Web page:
"I'm Skip," he said, extending a horny hand and engaging Angel in a deadpan tête-à-tête before they squared off. Skip lost, but Angel made sure he was alive before leaving.

The Internet immediately lit up with praise for the affable hellspawn.

"People are insane for Skip," said then-executive producer David Greenwalt at the time. "Not since Angel appeared on 'Buffy' have I seen people go wild for a character like this."

Skip returned for two more episodes last season: "Birthday" and the season-closer "Tomorrow," in which he functioned as a spirit guide for Angel cohort Cordelia (Charisma Carpenter), whose psychic visions help the vampire's crew fight evil in Los Angeles. In Skip's last appearance, he offered Cordelia the chance to become a higher being, which she did.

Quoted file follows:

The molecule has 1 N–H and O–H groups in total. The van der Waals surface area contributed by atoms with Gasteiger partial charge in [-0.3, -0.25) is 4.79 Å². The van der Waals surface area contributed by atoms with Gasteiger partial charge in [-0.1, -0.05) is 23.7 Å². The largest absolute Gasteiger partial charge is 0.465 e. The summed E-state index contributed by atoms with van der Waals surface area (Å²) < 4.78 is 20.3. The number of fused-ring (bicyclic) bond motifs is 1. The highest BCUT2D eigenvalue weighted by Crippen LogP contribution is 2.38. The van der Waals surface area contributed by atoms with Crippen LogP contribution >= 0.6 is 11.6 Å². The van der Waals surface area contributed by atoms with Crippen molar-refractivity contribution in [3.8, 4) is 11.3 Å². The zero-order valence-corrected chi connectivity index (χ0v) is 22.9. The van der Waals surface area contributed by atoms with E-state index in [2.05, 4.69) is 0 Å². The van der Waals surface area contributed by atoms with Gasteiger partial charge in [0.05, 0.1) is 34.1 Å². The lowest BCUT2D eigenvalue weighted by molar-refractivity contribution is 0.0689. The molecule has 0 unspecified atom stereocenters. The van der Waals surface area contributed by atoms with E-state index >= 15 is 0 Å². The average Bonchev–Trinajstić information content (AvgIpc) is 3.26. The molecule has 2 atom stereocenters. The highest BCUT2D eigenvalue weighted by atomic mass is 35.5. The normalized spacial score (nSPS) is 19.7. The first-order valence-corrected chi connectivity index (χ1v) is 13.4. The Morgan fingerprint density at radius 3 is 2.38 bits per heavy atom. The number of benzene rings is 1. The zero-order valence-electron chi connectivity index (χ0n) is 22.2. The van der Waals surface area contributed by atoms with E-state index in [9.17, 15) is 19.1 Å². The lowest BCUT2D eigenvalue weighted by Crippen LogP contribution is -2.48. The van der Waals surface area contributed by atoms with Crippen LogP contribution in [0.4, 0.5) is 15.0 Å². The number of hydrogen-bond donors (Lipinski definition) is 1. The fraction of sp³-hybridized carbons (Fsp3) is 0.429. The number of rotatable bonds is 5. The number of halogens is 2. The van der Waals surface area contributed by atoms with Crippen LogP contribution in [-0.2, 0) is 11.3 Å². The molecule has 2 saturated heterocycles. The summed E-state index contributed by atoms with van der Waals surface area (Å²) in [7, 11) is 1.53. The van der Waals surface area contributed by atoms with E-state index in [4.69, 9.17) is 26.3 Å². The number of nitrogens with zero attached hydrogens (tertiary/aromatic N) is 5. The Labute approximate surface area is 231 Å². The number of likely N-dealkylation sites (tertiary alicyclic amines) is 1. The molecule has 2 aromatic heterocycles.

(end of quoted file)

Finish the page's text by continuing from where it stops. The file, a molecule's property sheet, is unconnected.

On Wednesday, April 2, Skip returns to "Angel" in "Inside Out," an episode in which Angel seeks out Skip for answers about Cordelia's recent evil behavior, her pregnancy and many other things.

"It's probably the best episode so far," Denman says. "You find out what Skip's all about and where he's from."

Skip is the joint creation of Denman, special-effects-makeup artist Robert Hall of Almost Human (which also does makeup effects for "Buffy" and Greenwalt's new show, ABC's "Miracles") and writer Jeffrey Bell, who penned the first Skip scene.

On a recent Tuesday afternoon, two-thirds of that trio settles down over Girl Scout cookies at Hall's Culver City, Calif., creature shop -- where decapitated heads on pikes line the entranceway -- to discuss bringing Skip to life.